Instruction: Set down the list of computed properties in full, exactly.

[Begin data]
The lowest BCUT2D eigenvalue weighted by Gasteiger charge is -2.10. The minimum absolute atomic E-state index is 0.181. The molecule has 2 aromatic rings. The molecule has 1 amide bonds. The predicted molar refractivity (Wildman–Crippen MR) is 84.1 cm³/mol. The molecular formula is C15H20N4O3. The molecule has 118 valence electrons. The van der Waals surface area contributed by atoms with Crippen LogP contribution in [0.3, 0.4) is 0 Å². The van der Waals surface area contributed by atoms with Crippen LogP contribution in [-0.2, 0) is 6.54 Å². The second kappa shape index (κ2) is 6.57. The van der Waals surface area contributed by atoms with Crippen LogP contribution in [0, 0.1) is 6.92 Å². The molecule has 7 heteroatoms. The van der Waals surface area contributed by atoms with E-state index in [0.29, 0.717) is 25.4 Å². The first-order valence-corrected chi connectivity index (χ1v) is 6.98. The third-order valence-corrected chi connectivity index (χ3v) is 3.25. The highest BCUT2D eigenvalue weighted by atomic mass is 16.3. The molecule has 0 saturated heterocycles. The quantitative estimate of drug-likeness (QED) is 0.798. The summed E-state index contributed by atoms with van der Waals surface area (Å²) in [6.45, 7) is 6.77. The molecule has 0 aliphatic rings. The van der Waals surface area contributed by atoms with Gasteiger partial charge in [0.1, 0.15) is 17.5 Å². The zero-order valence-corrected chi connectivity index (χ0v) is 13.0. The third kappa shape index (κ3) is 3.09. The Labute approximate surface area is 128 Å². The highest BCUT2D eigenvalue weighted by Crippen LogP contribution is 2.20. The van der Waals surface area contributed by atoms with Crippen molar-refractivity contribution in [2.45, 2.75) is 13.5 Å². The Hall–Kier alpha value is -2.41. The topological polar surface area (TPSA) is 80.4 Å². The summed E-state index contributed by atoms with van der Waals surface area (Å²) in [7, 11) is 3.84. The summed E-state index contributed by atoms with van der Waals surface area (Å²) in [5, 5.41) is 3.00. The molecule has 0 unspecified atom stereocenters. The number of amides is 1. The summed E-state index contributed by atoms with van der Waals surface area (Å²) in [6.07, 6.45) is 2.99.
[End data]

The lowest BCUT2D eigenvalue weighted by Gasteiger charge is -2.10. The minimum absolute atomic E-state index is 0.181. The molecule has 2 aromatic rings. The molecule has 1 amide bonds. The predicted molar refractivity (Wildman–Crippen MR) is 84.1 cm³/mol. The molecular formula is C15H20N4O3. The molecule has 118 valence electrons. The van der Waals surface area contributed by atoms with Crippen LogP contribution in [0.3, 0.4) is 0 Å². The van der Waals surface area contributed by atoms with Crippen LogP contribution in [-0.2, 0) is 6.54 Å². The second kappa shape index (κ2) is 6.57. The van der Waals surface area contributed by atoms with Crippen LogP contribution in [0, 0.1) is 6.92 Å². The molecule has 7 heteroatoms. The van der Waals surface area contributed by atoms with E-state index in [0.29, 0.717) is 25.4 Å². The first-order valence-corrected chi connectivity index (χ1v) is 6.98. The third-order valence-corrected chi connectivity index (χ3v) is 3.25. The highest BCUT2D eigenvalue weighted by atomic mass is 16.3. The molecule has 0 saturated heterocycles. The quantitative estimate of drug-likeness (QED) is 0.798. The summed E-state index contributed by atoms with van der Waals surface area (Å²) in [6.45, 7) is 6.77. The molecule has 0 aliphatic rings. The van der Waals surface area contributed by atoms with Gasteiger partial charge in [0.1, 0.15) is 17.5 Å². The zero-order valence-corrected chi connectivity index (χ0v) is 13.0. The third kappa shape index (κ3) is 3.09. The Labute approximate surface area is 128 Å². The highest BCUT2D eigenvalue weighted by Crippen LogP contribution is 2.20. The van der Waals surface area contributed by atoms with Crippen molar-refractivity contribution in [2.45, 2.75) is 13.5 Å². The Hall–Kier alpha value is -2.41. The topological polar surface area (TPSA) is 80.4 Å². The summed E-state index contributed by atoms with van der Waals surface area (Å²) in [7, 11) is 3.84. The summed E-state index contributed by atoms with van der Waals surface area (Å²) in [5, 5.41) is 3.00. The molecule has 0 unspecified atom stereocenters. The number of amides is 1. The summed E-state index contributed by atoms with van der Waals surface area (Å²) in [6.07, 6.45) is 2.99.